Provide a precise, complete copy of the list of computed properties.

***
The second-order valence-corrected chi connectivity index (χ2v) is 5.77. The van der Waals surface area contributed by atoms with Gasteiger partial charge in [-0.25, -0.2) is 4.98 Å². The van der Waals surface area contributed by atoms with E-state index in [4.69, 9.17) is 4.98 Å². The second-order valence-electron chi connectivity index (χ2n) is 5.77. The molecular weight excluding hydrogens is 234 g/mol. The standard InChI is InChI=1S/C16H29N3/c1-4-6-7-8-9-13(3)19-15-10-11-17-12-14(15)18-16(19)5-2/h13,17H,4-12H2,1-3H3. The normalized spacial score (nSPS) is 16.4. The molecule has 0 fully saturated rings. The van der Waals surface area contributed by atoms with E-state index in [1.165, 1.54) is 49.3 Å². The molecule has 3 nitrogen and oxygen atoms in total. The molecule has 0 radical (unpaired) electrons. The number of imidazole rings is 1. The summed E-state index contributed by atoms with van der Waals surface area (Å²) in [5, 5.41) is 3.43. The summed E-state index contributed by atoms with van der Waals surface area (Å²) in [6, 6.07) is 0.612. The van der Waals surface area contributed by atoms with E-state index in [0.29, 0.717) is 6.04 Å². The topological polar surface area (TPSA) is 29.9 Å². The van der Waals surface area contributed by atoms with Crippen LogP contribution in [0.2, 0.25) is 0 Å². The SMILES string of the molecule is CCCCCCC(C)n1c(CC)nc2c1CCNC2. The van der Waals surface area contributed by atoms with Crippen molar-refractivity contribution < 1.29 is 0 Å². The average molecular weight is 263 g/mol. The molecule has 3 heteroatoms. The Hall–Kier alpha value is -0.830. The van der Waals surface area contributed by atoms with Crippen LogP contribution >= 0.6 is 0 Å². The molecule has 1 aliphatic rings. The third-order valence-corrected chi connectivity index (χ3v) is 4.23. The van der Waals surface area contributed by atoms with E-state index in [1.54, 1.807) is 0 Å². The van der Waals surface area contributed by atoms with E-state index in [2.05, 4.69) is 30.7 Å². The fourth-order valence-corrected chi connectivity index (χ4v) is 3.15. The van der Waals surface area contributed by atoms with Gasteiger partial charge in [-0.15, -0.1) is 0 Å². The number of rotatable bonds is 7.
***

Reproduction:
The second-order valence-corrected chi connectivity index (χ2v) is 5.77. The van der Waals surface area contributed by atoms with Gasteiger partial charge in [-0.25, -0.2) is 4.98 Å². The van der Waals surface area contributed by atoms with E-state index in [4.69, 9.17) is 4.98 Å². The second-order valence-electron chi connectivity index (χ2n) is 5.77. The molecular weight excluding hydrogens is 234 g/mol. The standard InChI is InChI=1S/C16H29N3/c1-4-6-7-8-9-13(3)19-15-10-11-17-12-14(15)18-16(19)5-2/h13,17H,4-12H2,1-3H3. The normalized spacial score (nSPS) is 16.4. The molecule has 0 fully saturated rings. The van der Waals surface area contributed by atoms with E-state index in [1.165, 1.54) is 49.3 Å². The molecule has 3 nitrogen and oxygen atoms in total. The molecule has 0 radical (unpaired) electrons. The number of imidazole rings is 1. The summed E-state index contributed by atoms with van der Waals surface area (Å²) in [5, 5.41) is 3.43. The summed E-state index contributed by atoms with van der Waals surface area (Å²) in [6, 6.07) is 0.612. The van der Waals surface area contributed by atoms with E-state index in [0.29, 0.717) is 6.04 Å². The topological polar surface area (TPSA) is 29.9 Å². The van der Waals surface area contributed by atoms with Crippen LogP contribution in [0.2, 0.25) is 0 Å². The SMILES string of the molecule is CCCCCCC(C)n1c(CC)nc2c1CCNC2. The van der Waals surface area contributed by atoms with Crippen molar-refractivity contribution < 1.29 is 0 Å². The average molecular weight is 263 g/mol. The molecule has 3 heteroatoms. The Hall–Kier alpha value is -0.830. The van der Waals surface area contributed by atoms with Crippen LogP contribution >= 0.6 is 0 Å². The molecule has 1 aliphatic rings. The third-order valence-corrected chi connectivity index (χ3v) is 4.23. The van der Waals surface area contributed by atoms with E-state index in [1.54, 1.807) is 0 Å². The van der Waals surface area contributed by atoms with E-state index in [2.05, 4.69) is 30.7 Å². The fourth-order valence-corrected chi connectivity index (χ4v) is 3.15. The van der Waals surface area contributed by atoms with Gasteiger partial charge in [-0.15, -0.1) is 0 Å². The number of rotatable bonds is 7.